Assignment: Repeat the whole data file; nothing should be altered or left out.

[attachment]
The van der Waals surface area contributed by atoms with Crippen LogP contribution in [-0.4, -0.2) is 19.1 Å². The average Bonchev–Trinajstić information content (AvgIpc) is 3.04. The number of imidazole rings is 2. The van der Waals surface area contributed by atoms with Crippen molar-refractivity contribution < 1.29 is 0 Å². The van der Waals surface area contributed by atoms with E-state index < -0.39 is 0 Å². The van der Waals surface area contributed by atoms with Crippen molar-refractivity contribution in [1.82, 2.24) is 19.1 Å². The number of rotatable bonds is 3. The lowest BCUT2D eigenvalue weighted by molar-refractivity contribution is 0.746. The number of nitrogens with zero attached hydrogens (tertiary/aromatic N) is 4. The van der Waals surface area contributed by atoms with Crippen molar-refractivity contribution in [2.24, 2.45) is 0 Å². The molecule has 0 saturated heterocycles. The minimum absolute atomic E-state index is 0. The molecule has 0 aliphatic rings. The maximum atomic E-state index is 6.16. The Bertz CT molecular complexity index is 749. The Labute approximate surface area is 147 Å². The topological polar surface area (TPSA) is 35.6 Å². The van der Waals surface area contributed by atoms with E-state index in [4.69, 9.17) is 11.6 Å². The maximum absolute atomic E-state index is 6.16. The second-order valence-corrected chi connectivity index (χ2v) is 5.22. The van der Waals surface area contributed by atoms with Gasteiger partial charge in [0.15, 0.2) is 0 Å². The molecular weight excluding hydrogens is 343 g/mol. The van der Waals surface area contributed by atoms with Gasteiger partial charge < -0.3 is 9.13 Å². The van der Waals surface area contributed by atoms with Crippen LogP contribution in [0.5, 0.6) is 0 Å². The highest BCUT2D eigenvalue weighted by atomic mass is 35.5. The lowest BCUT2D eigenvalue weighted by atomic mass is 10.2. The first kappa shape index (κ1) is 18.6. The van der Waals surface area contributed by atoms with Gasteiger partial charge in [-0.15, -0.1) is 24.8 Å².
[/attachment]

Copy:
The van der Waals surface area contributed by atoms with Crippen LogP contribution in [-0.4, -0.2) is 19.1 Å². The average Bonchev–Trinajstić information content (AvgIpc) is 3.04. The number of imidazole rings is 2. The van der Waals surface area contributed by atoms with Crippen molar-refractivity contribution < 1.29 is 0 Å². The van der Waals surface area contributed by atoms with E-state index < -0.39 is 0 Å². The van der Waals surface area contributed by atoms with Crippen molar-refractivity contribution in [1.82, 2.24) is 19.1 Å². The number of rotatable bonds is 3. The lowest BCUT2D eigenvalue weighted by molar-refractivity contribution is 0.746. The number of nitrogens with zero attached hydrogens (tertiary/aromatic N) is 4. The van der Waals surface area contributed by atoms with Crippen molar-refractivity contribution in [2.24, 2.45) is 0 Å². The molecule has 0 saturated heterocycles. The minimum absolute atomic E-state index is 0. The molecule has 0 aliphatic rings. The maximum atomic E-state index is 6.16. The Bertz CT molecular complexity index is 749. The Labute approximate surface area is 147 Å². The topological polar surface area (TPSA) is 35.6 Å². The van der Waals surface area contributed by atoms with E-state index in [4.69, 9.17) is 11.6 Å². The maximum absolute atomic E-state index is 6.16. The second-order valence-corrected chi connectivity index (χ2v) is 5.22. The van der Waals surface area contributed by atoms with Gasteiger partial charge in [0.15, 0.2) is 0 Å². The molecular weight excluding hydrogens is 343 g/mol. The van der Waals surface area contributed by atoms with Gasteiger partial charge < -0.3 is 9.13 Å². The van der Waals surface area contributed by atoms with Crippen LogP contribution in [0.5, 0.6) is 0 Å². The highest BCUT2D eigenvalue weighted by atomic mass is 35.5. The lowest BCUT2D eigenvalue weighted by atomic mass is 10.2. The first kappa shape index (κ1) is 18.6. The van der Waals surface area contributed by atoms with Gasteiger partial charge in [-0.15, -0.1) is 24.8 Å².